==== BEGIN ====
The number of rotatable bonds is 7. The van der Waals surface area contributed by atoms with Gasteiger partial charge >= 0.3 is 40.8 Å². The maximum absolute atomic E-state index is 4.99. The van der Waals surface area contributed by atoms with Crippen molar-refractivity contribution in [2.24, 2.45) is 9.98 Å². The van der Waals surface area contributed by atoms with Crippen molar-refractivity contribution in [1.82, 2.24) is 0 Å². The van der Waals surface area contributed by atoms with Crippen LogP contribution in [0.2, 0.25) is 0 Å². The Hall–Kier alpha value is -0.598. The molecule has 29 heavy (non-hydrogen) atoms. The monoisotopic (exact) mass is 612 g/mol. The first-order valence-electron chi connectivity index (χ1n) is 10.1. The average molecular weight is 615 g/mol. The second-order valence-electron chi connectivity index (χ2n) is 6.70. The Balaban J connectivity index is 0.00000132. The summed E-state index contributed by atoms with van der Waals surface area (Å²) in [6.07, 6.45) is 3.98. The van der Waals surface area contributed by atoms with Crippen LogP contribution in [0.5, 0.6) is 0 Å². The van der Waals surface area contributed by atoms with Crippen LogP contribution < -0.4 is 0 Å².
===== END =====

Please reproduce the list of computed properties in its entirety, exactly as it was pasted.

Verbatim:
The number of rotatable bonds is 7. The van der Waals surface area contributed by atoms with Gasteiger partial charge >= 0.3 is 40.8 Å². The maximum absolute atomic E-state index is 4.99. The van der Waals surface area contributed by atoms with Crippen molar-refractivity contribution in [2.24, 2.45) is 9.98 Å². The van der Waals surface area contributed by atoms with Crippen molar-refractivity contribution in [1.82, 2.24) is 0 Å². The van der Waals surface area contributed by atoms with Crippen LogP contribution in [0.2, 0.25) is 0 Å². The Hall–Kier alpha value is -0.598. The molecule has 29 heavy (non-hydrogen) atoms. The monoisotopic (exact) mass is 612 g/mol. The first-order valence-electron chi connectivity index (χ1n) is 10.1. The average molecular weight is 615 g/mol. The second-order valence-electron chi connectivity index (χ2n) is 6.70. The Balaban J connectivity index is 0.00000132. The summed E-state index contributed by atoms with van der Waals surface area (Å²) in [6.07, 6.45) is 3.98. The van der Waals surface area contributed by atoms with Crippen LogP contribution in [0.5, 0.6) is 0 Å². The van der Waals surface area contributed by atoms with Crippen LogP contribution < -0.4 is 0 Å².